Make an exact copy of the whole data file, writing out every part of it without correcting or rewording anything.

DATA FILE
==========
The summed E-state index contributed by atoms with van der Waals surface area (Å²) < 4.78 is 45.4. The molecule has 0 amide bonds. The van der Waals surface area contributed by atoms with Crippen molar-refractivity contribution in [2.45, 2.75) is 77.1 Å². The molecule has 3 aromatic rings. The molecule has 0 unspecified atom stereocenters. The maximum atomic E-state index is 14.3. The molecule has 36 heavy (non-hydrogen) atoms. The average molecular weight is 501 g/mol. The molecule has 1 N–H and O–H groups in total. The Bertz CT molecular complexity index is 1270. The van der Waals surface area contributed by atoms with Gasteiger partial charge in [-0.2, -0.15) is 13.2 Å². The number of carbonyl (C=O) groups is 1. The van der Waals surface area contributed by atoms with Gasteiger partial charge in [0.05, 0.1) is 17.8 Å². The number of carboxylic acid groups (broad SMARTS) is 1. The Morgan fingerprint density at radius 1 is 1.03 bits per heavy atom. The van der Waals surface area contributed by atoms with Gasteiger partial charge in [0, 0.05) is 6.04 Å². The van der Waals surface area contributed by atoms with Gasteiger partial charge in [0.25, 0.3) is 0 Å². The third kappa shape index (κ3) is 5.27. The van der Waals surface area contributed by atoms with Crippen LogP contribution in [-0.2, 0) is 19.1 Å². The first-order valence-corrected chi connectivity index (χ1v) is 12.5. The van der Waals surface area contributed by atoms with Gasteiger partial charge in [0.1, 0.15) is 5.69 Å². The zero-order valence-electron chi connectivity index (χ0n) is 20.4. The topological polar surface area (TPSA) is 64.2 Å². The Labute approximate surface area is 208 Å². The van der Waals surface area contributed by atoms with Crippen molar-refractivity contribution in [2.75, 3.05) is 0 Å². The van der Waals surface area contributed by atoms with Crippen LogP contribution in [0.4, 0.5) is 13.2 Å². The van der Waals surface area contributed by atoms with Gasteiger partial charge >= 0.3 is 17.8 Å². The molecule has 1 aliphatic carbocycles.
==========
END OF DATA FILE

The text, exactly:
The summed E-state index contributed by atoms with van der Waals surface area (Å²) < 4.78 is 45.4. The molecule has 0 amide bonds. The van der Waals surface area contributed by atoms with Crippen molar-refractivity contribution in [2.45, 2.75) is 77.1 Å². The molecule has 3 aromatic rings. The molecule has 0 unspecified atom stereocenters. The maximum atomic E-state index is 14.3. The molecule has 36 heavy (non-hydrogen) atoms. The average molecular weight is 501 g/mol. The molecule has 1 N–H and O–H groups in total. The Bertz CT molecular complexity index is 1270. The van der Waals surface area contributed by atoms with Gasteiger partial charge in [-0.2, -0.15) is 13.2 Å². The number of carbonyl (C=O) groups is 1. The van der Waals surface area contributed by atoms with Gasteiger partial charge in [0.05, 0.1) is 17.8 Å². The number of carboxylic acid groups (broad SMARTS) is 1. The Morgan fingerprint density at radius 1 is 1.03 bits per heavy atom. The van der Waals surface area contributed by atoms with Gasteiger partial charge in [0, 0.05) is 6.04 Å². The van der Waals surface area contributed by atoms with Gasteiger partial charge in [0.25, 0.3) is 0 Å². The third kappa shape index (κ3) is 5.27. The van der Waals surface area contributed by atoms with Crippen LogP contribution in [-0.2, 0) is 19.1 Å². The first-order valence-corrected chi connectivity index (χ1v) is 12.5. The van der Waals surface area contributed by atoms with Gasteiger partial charge in [0.1, 0.15) is 5.69 Å². The zero-order valence-electron chi connectivity index (χ0n) is 20.4. The topological polar surface area (TPSA) is 64.2 Å². The Labute approximate surface area is 208 Å². The van der Waals surface area contributed by atoms with Crippen molar-refractivity contribution in [2.75, 3.05) is 0 Å². The van der Waals surface area contributed by atoms with Crippen LogP contribution in [0.4, 0.5) is 13.2 Å². The van der Waals surface area contributed by atoms with Gasteiger partial charge >= 0.3 is 17.8 Å². The molecule has 1 aliphatic carbocycles.